Huge Hole Opens Up in Antarctica, and Scientists Aren't Sure Why

Huge Hole Opens Up in Antarctica, and Scientists Aren't Sure Why

Huge Hole Opens Up in Antarctica, and Scientists Aren't Sure Why

In their observations, it has fluctuated in size up to a maximum of almost 80,000 square kilometers. University of Toronto Mississauga professor Kent Moore told Motherboard that the hole is "quite remarkable", but scientists still can't figure out how or why that it has happened again.

Now, a massive hole the size of Lake Superior has appeared many miles inland from where the ice meets the ocean, and scientists have little concrete explanation as to why it's there. The phenomenon is known as a polynya - an area of open water where sea ice should be, the National Snow and Ice Data Center said.

Moore told Vice that scientists observed a similar polynya in the Weddell Sea in the 1970s, but they hadn't seen it again until a year ago. "It is now used as a geographical term for an area of unfrozen sea within the ice pack".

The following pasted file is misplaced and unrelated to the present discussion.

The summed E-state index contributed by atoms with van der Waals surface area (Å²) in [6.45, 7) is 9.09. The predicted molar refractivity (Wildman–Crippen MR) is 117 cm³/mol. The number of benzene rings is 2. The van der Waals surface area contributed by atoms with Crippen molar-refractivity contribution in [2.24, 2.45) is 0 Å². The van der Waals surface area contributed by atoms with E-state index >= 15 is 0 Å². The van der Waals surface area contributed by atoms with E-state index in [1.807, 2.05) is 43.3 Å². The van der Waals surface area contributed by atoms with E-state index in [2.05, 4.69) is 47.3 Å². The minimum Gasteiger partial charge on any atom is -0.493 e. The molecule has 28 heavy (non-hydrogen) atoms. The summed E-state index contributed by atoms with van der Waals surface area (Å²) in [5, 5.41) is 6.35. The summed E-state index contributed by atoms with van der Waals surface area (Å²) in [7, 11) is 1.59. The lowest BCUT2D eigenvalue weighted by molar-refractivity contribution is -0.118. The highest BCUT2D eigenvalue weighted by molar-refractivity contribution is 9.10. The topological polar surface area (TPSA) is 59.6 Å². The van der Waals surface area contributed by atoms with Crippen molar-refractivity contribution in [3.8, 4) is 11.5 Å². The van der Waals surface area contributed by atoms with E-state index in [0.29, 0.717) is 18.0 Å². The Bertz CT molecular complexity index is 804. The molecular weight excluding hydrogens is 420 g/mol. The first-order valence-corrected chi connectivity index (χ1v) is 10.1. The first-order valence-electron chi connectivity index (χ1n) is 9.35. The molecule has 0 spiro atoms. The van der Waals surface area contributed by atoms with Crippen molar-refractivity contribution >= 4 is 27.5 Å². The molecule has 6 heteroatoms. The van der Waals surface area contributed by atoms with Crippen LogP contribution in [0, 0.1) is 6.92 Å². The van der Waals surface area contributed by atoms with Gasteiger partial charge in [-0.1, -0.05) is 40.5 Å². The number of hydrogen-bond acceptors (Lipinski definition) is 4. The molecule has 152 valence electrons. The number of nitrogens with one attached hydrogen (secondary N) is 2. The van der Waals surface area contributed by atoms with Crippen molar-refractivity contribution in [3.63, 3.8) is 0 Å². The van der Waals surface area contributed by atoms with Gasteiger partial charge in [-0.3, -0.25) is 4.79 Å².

Scientists recognize two types of such Antarctic sea ice features, and the main difference between them is the way in which they lose their ice.

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The second type of polynyas is latent-heat ones.

The hole, known as a polynya, was discovered about a month ago in Antartica's Weddell Sea as a team of scientists from the University of Toronto and the Southern Ocean Carbon and Climate Observations and Modeling project used satellite technology to monitor a similar, much smaller, hole that opened past year. Winds can't seem to close it. However, the researchers are submitting this work to the British journal Nature, she said.

Scientists believe the polynya is formed because of the deep water in the Southern Ocean being warmer and saltier than the surface water. A similar one appeared previous year as well, though not as big. It's the largest polynya to open in the Weddell Sea since the 1970s. Moore says it would be "premature" to connect it to climate change, though his team is analyzing data to better understand what could have caused this. And this week, a paper in the journal Geophysical Research Letters found that warming oceans are dramatically undermining the integrity of an important floating ice shelf in West Antarctica, Quartz magazine reported.

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